- Have access to the Parking Liberator Raw zone.
- Have experience with writing SQL queries in AWS Athena already.
- Have experience running AWS Glue Crawlers.
- Know how to create a batch transformation job written in SparkSQL, hosted inside of AWS Glue Studio.
- Aware there are differences between the Presto SQL language, and SparkSQL lanugage.
As part of this workshop, we will be using Apache Spark to perform batch transformation on the Hackney parking Liberator dataset.
The Data Platform provides a managed installation of Apache Spark called AWS Glue Studio. We'll be using this tool to create an AWS Glue job which will aggregate permit renewal information.
This guide takes the reader through using SparkSQL, and assumes experience of writing and debugging SQL queries.
Once written, AWS Glue batch jobs can be scheduled to run unattended over very large datasets.
Throughout this documentation, whereever you see NAME, replace this with your name e.g. "adrian".
This is so that this guide can be performed independently by multiple people at the same time. When writing jobs outside of this guide, you don't need to follow this convention.
Imagine we want to perform analysis on the number and duration of parking permit renewals.
We first prototype our query inside of AWS Athena using its Presto SQL language.
Create an SQL query for AWS Athena which extracts, and aggregates permit renewals and produces a resultset with the below format.
The data platform provides source data within the table
You will want to convert VARCHAR columns to appropriate AWS Athena data types. Specifically, the time columns should have a TIMESTAMP type. Presto SQL provide a variety of date/time functions. Note that some of the renewal records have empty string values which may cause a cryptic error message to appear when passing an empty string into a time function.
Keep a copy of the query you create somewhere safe, for the next part of this guide.
|XXXYYYYYYY||2017-01-02 00:00:00||2018-01-02 00:00:00||2||2021||04||15|
Answer, reveal once you've attempted the above.
Once you have written, and seen a successful execution of your query in AWS Athena, we can move onto
creating an AWS Glue Job which will transform and copy the
Turning our first query into a Glue Job which transforms the data into a new dataset, will allow us to share this into a permit renewals dashboard on Google Data Studio.
We will first create a new AWS Glue Studio job by following a modified version of the guide creating a new Glue Job.
For the environment, we'll be using
For the Data source node, we'll select Data catalogue table for "S3 source type" under the "Data source properties" tab. Then choosing
liberator_permit_renewalsfor Database and Table respectively.
For the Data target node:
- Set the Format to "Glue Parquet"
- Specify the destination as
- For "Data Catalog update options" select "Create a table in the Data Catalog and on subsequent runs, update the schema and add new partitions".
- For "Database" select "dataplatform-stg-liberator-refined-zone" from the dropdown.
- In "Table name" write
- Under the parition keys, add in the following order:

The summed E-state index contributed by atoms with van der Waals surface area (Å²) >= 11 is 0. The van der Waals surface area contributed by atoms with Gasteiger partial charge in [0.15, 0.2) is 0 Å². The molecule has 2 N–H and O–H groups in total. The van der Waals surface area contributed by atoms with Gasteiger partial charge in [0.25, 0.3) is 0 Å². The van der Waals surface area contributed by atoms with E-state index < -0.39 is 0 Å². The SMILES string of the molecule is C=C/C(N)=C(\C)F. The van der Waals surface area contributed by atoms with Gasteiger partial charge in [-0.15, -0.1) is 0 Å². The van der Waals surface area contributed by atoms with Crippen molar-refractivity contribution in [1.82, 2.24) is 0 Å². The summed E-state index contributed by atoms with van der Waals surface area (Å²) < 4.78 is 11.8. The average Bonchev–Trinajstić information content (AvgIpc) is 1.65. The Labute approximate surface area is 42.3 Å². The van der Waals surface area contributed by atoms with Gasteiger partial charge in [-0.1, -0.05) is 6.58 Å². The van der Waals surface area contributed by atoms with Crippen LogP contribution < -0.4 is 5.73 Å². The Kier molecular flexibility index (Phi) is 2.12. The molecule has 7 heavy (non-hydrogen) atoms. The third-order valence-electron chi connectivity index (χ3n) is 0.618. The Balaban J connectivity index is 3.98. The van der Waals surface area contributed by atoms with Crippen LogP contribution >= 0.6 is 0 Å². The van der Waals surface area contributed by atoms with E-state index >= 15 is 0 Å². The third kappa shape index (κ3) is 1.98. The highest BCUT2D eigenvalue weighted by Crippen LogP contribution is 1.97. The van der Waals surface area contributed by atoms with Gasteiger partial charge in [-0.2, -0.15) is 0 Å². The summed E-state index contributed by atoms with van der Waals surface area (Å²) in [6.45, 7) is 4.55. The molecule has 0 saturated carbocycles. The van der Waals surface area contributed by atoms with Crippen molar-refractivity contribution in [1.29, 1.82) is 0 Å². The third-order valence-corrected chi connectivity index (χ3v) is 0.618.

For the Name of the job, specify
For the IAM Role of the job, specify
For the "Number of retries" under "Job details" specify 0.
For the "Security configuration" select "dataplatform-stg-config-to-refined".
AWS Glue enables a feature called Job Bookmarks by default.
Job bookmarks cause a glue job to perform its batch processing on data which has not already been processed previously by the same job.
This is useful to reduce the cost of processing, but when developing jobs you will want to temporarily disable this feature from the "Job Details" tab.
Once you have created and saved this job, we will replace the default transformation with our SQL created above.
- Switch to the "Visual" tab, and click on the "Transform - ApplyMapping" node. In the properties bar on the right, switch to the "Node Properties" tab and change the "Node Type" to "Spark SQL".
- Switch to the "Transform" tab paste in your SQL query from above into the "Code Block" box. The Spark SQL executor will only accept a single SQL query, and that query mustn't have a trailing semicolon.
- Change the value of "Spark SQL aliases" to
liberator_permit_renewals, and remove any usage of a database prefix
dataplatform-stg-liberator-raw-zonefrom the SQL query inside of the "Code Block". If your query joined multiple tables, each table would need a distinct "Data Source" linked to the "Spark SQL" node.
- Click the Save button, followed by the Run button.
- Click on the "Runs" tab, and follow the progress of your job.
- Once finished, the job might fail with an error message similar to this
Switching back to the "Visual" tab, continue modifying, saving and running the SQL query
of your AWS Glue job until the "Run status" becomes "Succeeded".
The Spark SQL
to_timestamp function documentation might be useful.
Confirm your AWS Glue Job has worked as you expected by querying the newly created table
in AWS Athena under the database
dataplatform-stg-liberator-refined-zone, with the
Once you have finished the exercise
- Find and delete your job within AWS Glue Jobs list.
- From the S3 console, delete the folders your job created.
There will be a folder called
NAME_parking_permit_renewalsand a file called
- Delete the table created within the AWS Glue table interface.
You can find the table by searching for
NAME_parking_permit_renewalswithin the search box.